Table_1_Clinical, Diagnostic, and Treatment Characteristics of SDHA-Related Metastatic Pheochromocytoma and Paraganglioma.DOCX (28.21 kB)

Table_1_Clinical, Diagnostic, and Treatment Characteristics of SDHA-Related Metastatic Pheochromocytoma and Paraganglioma.DOCX

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posted on 22.02.2019 by Abhishek Jha, Kristine de Luna, Charlene Ann Balili, Corina Millo, Cecilia Angela Paraiso, Alexander Ling, Melissa K. Gonzales, Bruna Viana, Rami Alrezk, Karen T. Adams, Isabel Tena, Alice Chen, Jiri Neuzil, Margarita Raygada, Electron Kebebew, David Taieb, M. Sue O'Dorisio, Thomas O'Dorisio, Ali Cahid Civelek, Constantine A. Stratakis, Leilani Mercado-Asis, Karel Pacak

Background: Pheochromocytoma and paraganglioma (PHEO/PGL) are rare neuroendocrine tumors which may cause potentially life-threatening complications, with about a third of cases found to harbor specific gene mutations. Thus, early diagnosis, treatment, and meticulous monitoring are of utmost importance. Because of low incidence of succinate dehydrogenase complex subunit A (SDHA)-related metastatic PHEO/PGL, currently there exists insufficient clinical information, especially with regards to its diagnostic and treatment characteristics.

Methods: Ten patients with SDHA-related metastatic PHEO/PGL were followed-up prospectively and/or retrospectively between January 2010–July 2018. They underwent biochemical tests (n = 10), 123I-MIBG (n = 9) scintigraphy, and multiple whole-body positron emission tomography/computed tomography (PET/CT) scans with 68Ga-DOTATATE (n = 10), 18F-FDG (n = 10), and 18F-FDOPA (n = 6).

Results: Our findings suggest that these tumors can occur early and at extra-adrenal locations, behave aggressively, and have a tendency to develop metastatic disease within a short period of time. None of our patients had a family history of PHEO/PGL, making them appear sporadic. Nine out of 10 patients showed abnormal PHEO/PGL-specific biochemical markers with predominantly noradrenergic and/or dopaminergic phenotype, suggesting their utility in diagnosing and monitoring the disease. Per patient detection rates of 68Ga-DOTATATE (n = 10/10), 18F-FDG (n = 10/10), 18F-FDOPA (n = 5/6) PET/CT, and 123I-MIBG (n = 7/9) scintigraphy were 100, 100, 83.33, and 77.77%, respectively. Five out of 7 123I-MIBG positive patients had minimal 123I-MIBG avidity or detected very few lesions compared to widespread metastatic disease on 18F-FDG PET/CT, implying that diagnosis and treatment with 123/131I-MIBG is not a good option. 68Ga-DOTATATE PET/CT was found to be superior or equal to 18F-FDG PET/CT in 7 out of 10 patients and hence, is recommended for evaluation and follow-up of these patients. All 7 out of 7 patients who received conventional therapies (chemotherapy, somatostatin analog therapy, radiation therapy, 131I-MIBG, peptide receptor radionuclide therapy) in addition to surgery showed disease progression.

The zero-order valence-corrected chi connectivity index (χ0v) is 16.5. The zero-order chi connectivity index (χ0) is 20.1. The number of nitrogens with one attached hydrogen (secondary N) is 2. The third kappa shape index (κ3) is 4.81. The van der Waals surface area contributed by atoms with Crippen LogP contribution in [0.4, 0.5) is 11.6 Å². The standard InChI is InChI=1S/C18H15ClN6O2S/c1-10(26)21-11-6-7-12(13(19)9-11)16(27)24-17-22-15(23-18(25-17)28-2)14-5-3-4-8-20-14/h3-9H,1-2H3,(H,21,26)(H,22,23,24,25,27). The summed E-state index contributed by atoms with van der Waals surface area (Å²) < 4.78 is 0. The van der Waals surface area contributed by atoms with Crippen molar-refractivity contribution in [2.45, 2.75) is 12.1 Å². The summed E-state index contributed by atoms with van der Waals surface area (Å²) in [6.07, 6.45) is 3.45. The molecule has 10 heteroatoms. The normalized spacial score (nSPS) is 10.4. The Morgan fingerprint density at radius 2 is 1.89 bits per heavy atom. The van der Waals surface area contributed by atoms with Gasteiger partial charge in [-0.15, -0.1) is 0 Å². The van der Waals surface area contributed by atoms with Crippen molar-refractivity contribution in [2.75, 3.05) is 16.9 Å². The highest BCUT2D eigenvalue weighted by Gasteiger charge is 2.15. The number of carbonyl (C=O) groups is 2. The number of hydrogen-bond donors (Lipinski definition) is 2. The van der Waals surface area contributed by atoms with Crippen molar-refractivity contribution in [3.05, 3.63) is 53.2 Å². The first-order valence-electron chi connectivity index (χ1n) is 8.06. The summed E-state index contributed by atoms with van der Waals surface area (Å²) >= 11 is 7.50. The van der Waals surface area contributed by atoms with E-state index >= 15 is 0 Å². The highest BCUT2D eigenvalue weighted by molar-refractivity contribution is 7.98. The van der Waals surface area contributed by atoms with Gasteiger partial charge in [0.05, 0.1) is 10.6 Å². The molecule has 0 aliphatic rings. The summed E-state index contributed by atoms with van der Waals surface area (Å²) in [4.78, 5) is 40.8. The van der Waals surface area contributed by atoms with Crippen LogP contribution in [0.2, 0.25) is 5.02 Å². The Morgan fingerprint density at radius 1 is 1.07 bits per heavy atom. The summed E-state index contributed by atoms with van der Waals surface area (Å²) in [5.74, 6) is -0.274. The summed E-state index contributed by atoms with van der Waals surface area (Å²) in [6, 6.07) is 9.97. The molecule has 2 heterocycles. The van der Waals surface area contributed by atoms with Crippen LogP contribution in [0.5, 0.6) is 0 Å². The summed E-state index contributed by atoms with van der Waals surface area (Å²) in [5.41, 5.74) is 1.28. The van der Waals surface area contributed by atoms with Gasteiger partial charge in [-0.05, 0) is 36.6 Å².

Conclusion: In our cohort of patients, SDHA-related metastatic PHEO/PGL followed a disease-course similar to that of SDHB-related metastatic PHEO/PGL, showing highly aggressive behavior, similar imaging and biochemical phenotypes, and suboptimal response to conventional therapies. Therefore, we recommend careful surveillance of the affected patients and a search for effective therapies.

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